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There is an official convention for a positive muon being a nucleus, that a positive muon with one electron is muonium (Mu) and a positive muon with two electrons is muonide (Mu-). See Names for Muonic and Hydrogen Atoms and Their Ions. For a negative muon replacing an electron in helium, I see both $He\mu$ and $^{4.1}H$ in the same paper: Kinetic Isotope ...


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In the 1940s and 50s, physicists were trying to understand the formation of carbon-12 in stars. It was (correctly) proposed that two Helium-4 nuclei first fuse to produce beryllium-8, which then fuses with another Helium-4 to produce Carbon-12. This is known as the triple-alpha process. An apparent problem with this explanation was that the ground state ...


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For the academic source - someone directly involved with physics would just not be interested in this kind of text. But look for introductions for academic fields that are only remotely/lightly involved with nuclear physics, maybe medicine or biology. And: Not the right place for this I think.


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In analyzing mass-energy calculations involving beta decay, it is important to avoid simple bookkeeping errors. You look at the balanced nuclear reaction, and use tables of isotope masses to calculate the loss of mass (and its conversion into energy) The problem comes from the two terms "mass of the final atom" and "tabulated mass of the final atom" ...


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I presume you are referring to process of nuclear fission of uranium-235, which has the equation: $$^1_0\text{n}+^{235}_{\ \ 92}\text{U}\longrightarrow ^{236}_{\ \ 92}\text{U}$$ However, a subsequent reaction is: $$^{236}_{\ \ 92}\text{U}\longrightarrow^{144}_{\ \ 56}\text{Ba}+^{89}_{36}\text{Kr}+3^{1}_{0}\text{n}$$ The production of neutrons is a feature of ...


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First part of your question: part of the mass is used as kinetic energy for the electron/positron and (anti-)neutrino to leave the core. Therefore mass can't be conserved. For the beta plus decay: I don't know your textbook, but assume the mass of the atom includes the surrounding electrons. Then the core emits an positron (1st half of the mass loss), and ...


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Deuterium-Deuterium fusion without Tritium is very possible. Historically, D-D fusion was the first form of nuclear fusion mankind successfully achieved. It may be worthwhile remembering that, at the dawn of the nuclear age in 1952, an inertial confinement fusion experiment that used nuclear fission to produce the conditions for nuclear fusion called Ivy ...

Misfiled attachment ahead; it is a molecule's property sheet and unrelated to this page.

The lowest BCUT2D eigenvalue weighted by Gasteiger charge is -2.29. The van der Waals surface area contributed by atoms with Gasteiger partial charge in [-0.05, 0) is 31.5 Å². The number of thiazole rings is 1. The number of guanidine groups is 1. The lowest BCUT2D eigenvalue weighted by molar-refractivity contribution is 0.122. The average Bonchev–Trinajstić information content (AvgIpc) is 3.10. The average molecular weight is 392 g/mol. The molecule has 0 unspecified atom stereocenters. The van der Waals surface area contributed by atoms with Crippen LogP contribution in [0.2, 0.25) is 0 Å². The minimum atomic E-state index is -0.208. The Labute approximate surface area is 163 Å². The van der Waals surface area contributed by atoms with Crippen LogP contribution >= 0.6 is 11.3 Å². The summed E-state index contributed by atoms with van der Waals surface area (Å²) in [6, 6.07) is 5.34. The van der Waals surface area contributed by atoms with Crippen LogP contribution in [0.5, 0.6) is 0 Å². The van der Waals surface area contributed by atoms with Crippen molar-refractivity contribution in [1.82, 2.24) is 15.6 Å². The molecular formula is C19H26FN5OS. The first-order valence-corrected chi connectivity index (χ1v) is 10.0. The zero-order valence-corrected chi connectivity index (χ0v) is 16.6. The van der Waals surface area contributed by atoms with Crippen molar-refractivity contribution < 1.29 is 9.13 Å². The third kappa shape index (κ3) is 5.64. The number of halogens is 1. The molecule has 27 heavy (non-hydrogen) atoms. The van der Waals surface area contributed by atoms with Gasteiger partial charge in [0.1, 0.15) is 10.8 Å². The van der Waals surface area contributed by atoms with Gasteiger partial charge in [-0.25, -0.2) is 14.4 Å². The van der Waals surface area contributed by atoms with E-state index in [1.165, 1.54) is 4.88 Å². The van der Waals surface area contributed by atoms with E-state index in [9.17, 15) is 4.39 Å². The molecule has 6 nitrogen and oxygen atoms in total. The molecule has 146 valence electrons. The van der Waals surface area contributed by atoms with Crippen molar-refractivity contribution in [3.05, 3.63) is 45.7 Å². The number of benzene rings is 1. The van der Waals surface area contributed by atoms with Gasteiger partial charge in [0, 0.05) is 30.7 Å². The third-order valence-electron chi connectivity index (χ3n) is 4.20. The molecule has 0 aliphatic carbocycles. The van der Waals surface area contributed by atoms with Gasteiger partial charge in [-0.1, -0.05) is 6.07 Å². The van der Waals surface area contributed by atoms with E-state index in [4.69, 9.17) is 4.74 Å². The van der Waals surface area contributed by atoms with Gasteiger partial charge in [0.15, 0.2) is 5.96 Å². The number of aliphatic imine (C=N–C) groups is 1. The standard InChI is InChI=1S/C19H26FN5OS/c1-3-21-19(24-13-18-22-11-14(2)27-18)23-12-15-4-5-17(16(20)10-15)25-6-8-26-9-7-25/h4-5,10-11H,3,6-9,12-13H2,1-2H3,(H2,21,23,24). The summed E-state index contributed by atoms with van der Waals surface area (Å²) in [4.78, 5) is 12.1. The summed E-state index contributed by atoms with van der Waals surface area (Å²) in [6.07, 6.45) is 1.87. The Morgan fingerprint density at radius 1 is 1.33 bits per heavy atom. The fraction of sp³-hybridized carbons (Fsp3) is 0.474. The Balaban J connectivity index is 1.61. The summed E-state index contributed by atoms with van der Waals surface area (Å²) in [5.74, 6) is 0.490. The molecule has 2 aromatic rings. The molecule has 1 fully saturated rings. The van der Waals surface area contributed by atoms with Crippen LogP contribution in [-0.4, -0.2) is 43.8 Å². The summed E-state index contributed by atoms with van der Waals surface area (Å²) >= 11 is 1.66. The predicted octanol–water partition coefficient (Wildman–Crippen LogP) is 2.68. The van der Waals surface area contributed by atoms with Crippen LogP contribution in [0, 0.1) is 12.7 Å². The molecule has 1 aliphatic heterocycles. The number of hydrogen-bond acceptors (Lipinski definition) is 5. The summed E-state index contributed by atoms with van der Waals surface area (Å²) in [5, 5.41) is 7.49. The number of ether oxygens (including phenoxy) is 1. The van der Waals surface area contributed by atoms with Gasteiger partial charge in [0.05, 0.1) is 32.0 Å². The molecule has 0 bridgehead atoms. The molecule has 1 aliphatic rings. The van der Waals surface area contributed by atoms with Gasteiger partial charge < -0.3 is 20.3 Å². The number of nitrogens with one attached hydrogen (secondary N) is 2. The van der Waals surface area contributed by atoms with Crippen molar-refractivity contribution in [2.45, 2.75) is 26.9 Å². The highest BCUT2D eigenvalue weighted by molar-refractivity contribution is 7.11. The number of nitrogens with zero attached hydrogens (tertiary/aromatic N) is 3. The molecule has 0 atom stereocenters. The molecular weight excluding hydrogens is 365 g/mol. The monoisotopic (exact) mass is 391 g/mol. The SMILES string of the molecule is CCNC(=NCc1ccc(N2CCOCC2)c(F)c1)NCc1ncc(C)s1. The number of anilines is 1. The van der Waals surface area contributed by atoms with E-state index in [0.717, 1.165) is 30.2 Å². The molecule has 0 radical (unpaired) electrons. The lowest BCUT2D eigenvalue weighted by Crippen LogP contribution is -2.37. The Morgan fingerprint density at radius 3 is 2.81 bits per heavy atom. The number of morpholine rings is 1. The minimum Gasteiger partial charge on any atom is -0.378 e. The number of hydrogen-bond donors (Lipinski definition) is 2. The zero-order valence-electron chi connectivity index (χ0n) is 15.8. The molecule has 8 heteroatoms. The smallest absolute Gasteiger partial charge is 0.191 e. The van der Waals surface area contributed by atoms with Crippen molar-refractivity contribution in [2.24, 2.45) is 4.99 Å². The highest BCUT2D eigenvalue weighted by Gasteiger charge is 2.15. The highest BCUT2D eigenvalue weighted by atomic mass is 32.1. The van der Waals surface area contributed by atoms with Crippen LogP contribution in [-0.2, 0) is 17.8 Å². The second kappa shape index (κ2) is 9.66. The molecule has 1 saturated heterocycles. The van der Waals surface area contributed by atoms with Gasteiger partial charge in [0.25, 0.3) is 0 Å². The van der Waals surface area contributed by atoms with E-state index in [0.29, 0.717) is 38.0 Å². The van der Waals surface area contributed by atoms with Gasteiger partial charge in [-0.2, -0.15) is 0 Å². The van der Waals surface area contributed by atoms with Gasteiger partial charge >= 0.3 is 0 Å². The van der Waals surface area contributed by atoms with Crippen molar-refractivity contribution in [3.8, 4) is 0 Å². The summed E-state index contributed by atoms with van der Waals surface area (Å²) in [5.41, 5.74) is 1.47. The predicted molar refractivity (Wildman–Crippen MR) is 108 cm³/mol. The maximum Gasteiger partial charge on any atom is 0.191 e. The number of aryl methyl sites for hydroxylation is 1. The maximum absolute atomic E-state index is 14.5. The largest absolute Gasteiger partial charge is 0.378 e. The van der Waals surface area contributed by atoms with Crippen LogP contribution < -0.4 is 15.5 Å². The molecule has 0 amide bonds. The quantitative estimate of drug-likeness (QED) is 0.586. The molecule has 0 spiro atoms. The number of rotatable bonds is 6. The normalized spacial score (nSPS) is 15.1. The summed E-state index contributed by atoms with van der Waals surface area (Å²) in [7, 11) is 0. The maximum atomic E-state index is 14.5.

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I don't know about the first part of your question, I think gas centrifuge specifications and capabilities may be classified which would make a reasonably exact estimate quite hard. The Fat Man nuclear bomb (20kt-yield, implosion design) required 6.2kg of plutonium (or, if the country is unwilling to take the extra step of converting its uranium to plutonium ...


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The problem of whether and how to include electrons/positrons in mass-energy calculations is based on the difference between the entities involved in the reaction, and the entities for which masses can be determined. This becomes more complicated when there may be both orbital electrons and nuclear-sourced electrons/positrons involved. Consider the last ...


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The question says "nuclei of hydrogen" ie. protons. In the middle of a star there isn't likely to be much atomic hydrogen around!


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Firstly, fusion doesn't happen in the way depicted in the question. Four protons don't participate in a 4-body reaction. Instead there are many intermediate steps: Each step has its own reaction rate. The overall reaction rate is determined by the rate limiting step. The proton-proton reaction is the rate limiting step in this case. It is important ...


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What is force? It is the transfer of momentum with respect to time. Momentum is the product of mass of a body, and it relative velocity with respect to something. If we imagine, for once, our world made up of tiny uniform particles, then we can take the mass of one particle as one unit mass. This simplifies the situation, as the momentum, 'mass x velocity' ...